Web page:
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The SA government just launched an app store. It is terrible.

Business Insider SA
The DigiTech logo, with an example of an ID number leaked from its database.
The DigiTech logo, with an example of an ID number leaked from its database.

Review

  • The South African government has launched a supposed app store that it is very pleased with, called DigiTech.
  • It is not an app store, and it is terrible.
  • It has also, on occasion, leaked the private information of its developer users.
  • For more stories go to www.BusinessInsider.co.za.

The South African government this week launched what it presented as its own app store, with the promise that it will grant "unmatched and unparalleled" opportunities to the country as a whole, in the words of Khumbudzo Ntshavheni, the minister of communications and digital technologies.

Called DigiTech, the new platform represents "amazing work", Ntshavheni said.

It is, in fact, terrible in every way that counts and just a little bit dangerous for what appears to be its primary users, local app developers.

Ntshavheni this week told Parliament that DigiTech "allows users to browse and download apps developed across operating systems". It does not. Its "marketplace" is simply a collection of two dozen promotional videos for apps, embedded from YouTube in such as way that only half of each video can be seen.

There is nothing else for app users to do on the website other than watch the left half of a video. Should they wish to find out more about any given app, the only way to do so is to click through to the YouTube version of each video and there, with any luck, find a link to the website of a developer.

The DigiTech

App developers are encouraged to register, with the promise that their "company and products goes [sic] goes global in seconds". But with no information on the DigiTech site itself, they do not so much as benefit from the additional Google juice that could be had from a link on the government site.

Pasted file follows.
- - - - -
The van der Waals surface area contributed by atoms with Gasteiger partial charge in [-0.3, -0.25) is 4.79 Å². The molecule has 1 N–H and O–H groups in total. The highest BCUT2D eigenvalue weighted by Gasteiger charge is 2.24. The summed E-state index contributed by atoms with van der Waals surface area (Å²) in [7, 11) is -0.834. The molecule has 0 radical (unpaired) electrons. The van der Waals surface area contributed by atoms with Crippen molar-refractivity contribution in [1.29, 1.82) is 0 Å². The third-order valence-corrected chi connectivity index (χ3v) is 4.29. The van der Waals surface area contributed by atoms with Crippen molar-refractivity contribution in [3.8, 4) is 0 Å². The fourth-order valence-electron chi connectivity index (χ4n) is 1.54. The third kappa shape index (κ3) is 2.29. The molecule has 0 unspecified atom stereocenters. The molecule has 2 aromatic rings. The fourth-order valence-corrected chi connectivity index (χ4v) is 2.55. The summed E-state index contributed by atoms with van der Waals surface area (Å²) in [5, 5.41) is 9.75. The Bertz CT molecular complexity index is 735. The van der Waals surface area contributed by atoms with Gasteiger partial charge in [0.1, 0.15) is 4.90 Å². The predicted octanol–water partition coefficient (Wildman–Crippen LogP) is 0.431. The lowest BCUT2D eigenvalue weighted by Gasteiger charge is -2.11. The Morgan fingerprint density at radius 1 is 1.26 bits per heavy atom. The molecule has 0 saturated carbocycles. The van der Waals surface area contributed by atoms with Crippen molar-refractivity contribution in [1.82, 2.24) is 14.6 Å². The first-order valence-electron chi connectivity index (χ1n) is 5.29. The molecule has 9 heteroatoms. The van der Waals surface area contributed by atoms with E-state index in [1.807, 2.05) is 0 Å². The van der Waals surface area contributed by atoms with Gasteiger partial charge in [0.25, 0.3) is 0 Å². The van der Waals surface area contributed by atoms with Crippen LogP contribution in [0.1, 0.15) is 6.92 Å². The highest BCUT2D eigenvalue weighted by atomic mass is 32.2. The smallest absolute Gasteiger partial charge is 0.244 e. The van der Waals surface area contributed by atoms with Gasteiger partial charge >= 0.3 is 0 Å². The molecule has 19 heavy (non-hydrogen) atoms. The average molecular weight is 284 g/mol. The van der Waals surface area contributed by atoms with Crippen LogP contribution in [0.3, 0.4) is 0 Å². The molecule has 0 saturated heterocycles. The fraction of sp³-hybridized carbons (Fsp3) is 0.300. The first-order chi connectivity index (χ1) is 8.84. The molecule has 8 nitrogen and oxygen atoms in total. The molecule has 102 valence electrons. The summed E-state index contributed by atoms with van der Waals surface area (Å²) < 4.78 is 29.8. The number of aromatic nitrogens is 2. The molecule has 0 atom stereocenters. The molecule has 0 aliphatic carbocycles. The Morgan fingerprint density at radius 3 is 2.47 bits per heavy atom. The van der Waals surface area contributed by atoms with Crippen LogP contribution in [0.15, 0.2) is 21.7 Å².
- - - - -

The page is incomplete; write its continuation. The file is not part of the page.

Those developers do get the chance to potentially leak their identity numbers online, though.

While Ntshavheni told Parliament that the site acts as an app store, and the website itself promises to increase distribution, its only actual function appears to be creating a database of locally-developed apps. 

Those developers will then supposedly be first in the queue for government money.

"We are currently exploring how the current SITA [State Information Technology Agency] and Supply Chain Management Regulations can be utilised to ensure that government is the first consumer of South African made systems and applications, in particular those registered on the DigiTech platform," the minister said.

To create that database, developers must fill out a form that, in keeping with the design and usability of the site, is awful.

The DigiTech registration form

The short registration form asks developers whether they understand the "Foreign Trade Exchange Act" – a law that does exist – and how many users they have, where drop-down options top out at "21 or more". It also asks for the developer's ID number.

In two case, Business Insider South Africa found those ID numbers leaked on a different government website, which reproduced the completed registration forms. They remain easily accessible through third-party caching.

The government has vowed to develop DigiTech into a regional hub, and has also linked it to government efforts around artificial intelligence and the fourth industrial revolution (4IR).

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